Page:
Frank Hayden is more than a pioneer of the Special Olympics. He also led the way in research that challenged long-held assumptions that people with intellectual and developmental disabilities could not participate or benefit from sport.
“He was able to demonstrate very early on, with the right efforts and adaptations, that people with intellectual and developmental disabilities could participate at many levels of competitive and recreational sport to their best potential,” says Jonathan Weiss, associate professor with the department of psychology at York University in Toronto, and York research chair in autism and neurodevelopmental disability mental health.
“At the time, the prevailing attitude was one of exclusion – that people with intellectual disabilities could not and should not engage in these activities,” adds Weiss, who for the past 15 years has built on Hayden’s research by studying and documenting the physical, psychological and social benefits of Special Olympics, and looking at the various ways to adapt the events to support athletes.
Hayden’s research in this field began at University of Toronto, where he landed his first job after getting his doctorate from the University of Illinois in Champaign, Ill. The job offer coincided with a grant from five Rotary Club chapters supporting research into fitness and children with developmental disabilities.
“The grant would be enough to pay half my salary, so the department dean at the time said, ‘You’ve got the job either way but it would be nice if you were able to take on this research,’” says Hayden. “I went to the library and found nothing on modern development and fitness, and I said, ’Okay, I’ll do it.’”
Over the next 2½ years, Hayden worked with children at Beverley Public School, a Toronto facility for students with developmental disabilities. His goal: to find out if participating in sports could improve the strength, stamina and general fitness of kids with intellectual and developmental disabilities.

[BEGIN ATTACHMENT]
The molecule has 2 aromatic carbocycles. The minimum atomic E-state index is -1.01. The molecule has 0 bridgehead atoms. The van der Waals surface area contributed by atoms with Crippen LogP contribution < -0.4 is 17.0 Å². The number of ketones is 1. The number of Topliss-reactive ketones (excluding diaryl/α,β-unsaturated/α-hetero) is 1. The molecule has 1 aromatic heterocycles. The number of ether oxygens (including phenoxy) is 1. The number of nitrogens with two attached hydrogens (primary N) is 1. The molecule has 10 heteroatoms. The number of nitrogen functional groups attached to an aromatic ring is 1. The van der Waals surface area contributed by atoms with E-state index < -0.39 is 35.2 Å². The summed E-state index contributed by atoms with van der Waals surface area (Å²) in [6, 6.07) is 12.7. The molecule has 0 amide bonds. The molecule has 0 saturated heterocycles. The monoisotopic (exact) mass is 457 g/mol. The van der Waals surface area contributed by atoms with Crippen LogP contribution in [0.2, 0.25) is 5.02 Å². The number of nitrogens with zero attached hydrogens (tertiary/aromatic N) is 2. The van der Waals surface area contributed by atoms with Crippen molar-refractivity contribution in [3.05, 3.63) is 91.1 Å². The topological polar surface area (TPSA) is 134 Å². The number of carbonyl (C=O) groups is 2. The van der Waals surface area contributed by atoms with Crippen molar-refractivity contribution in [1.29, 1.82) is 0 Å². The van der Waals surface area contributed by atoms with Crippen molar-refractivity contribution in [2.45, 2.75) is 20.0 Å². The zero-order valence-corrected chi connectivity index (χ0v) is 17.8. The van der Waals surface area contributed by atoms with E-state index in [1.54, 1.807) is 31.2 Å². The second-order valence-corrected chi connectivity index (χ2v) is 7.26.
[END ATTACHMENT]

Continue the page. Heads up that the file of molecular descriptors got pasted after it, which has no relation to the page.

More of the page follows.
“We found we could improve their fitness and health,” says Hayden. “If at the start of the school year, they were 50 per cent as fit as children with no developmental disabilities, at the end of the year they were about 75 per cent as fit and still getting better.”
When Hayden presented his findings in Rome in 1964, at the world’s first conference on the psychology of sport, he found a largely uninterested audience.
A lot has changed since then, says Weiss. Today, there’s a large and growing body of research on Special Olympics and on the effect of sports in general on people with intellectual and developmental disabilities.
New topics of research in the field have emerged in recent years, including how being involved in Special Olympics improves other aspects of health, such as eye health, or how it might help prevent disease.
“Globally, Special Olympics has introduced initiatives that use participation in the Games as an opportunity for athletes to meet with health-care practitioners to obtain tests and screening they might not access otherwise,” says Weiss.
There’s also been heightened interest in studying adapted physical activities and sports for people with intellectual and developmental disabilities, he adds.
“We can think of Special Olympics as a thought leader in many of today’s programs for children and for adults — with or without disabilities — and in how schools are innovating to get kids and families more involved in sports and physical activity,” says Weiss. “Dr. Hayden’s research helped us get to where we are today.”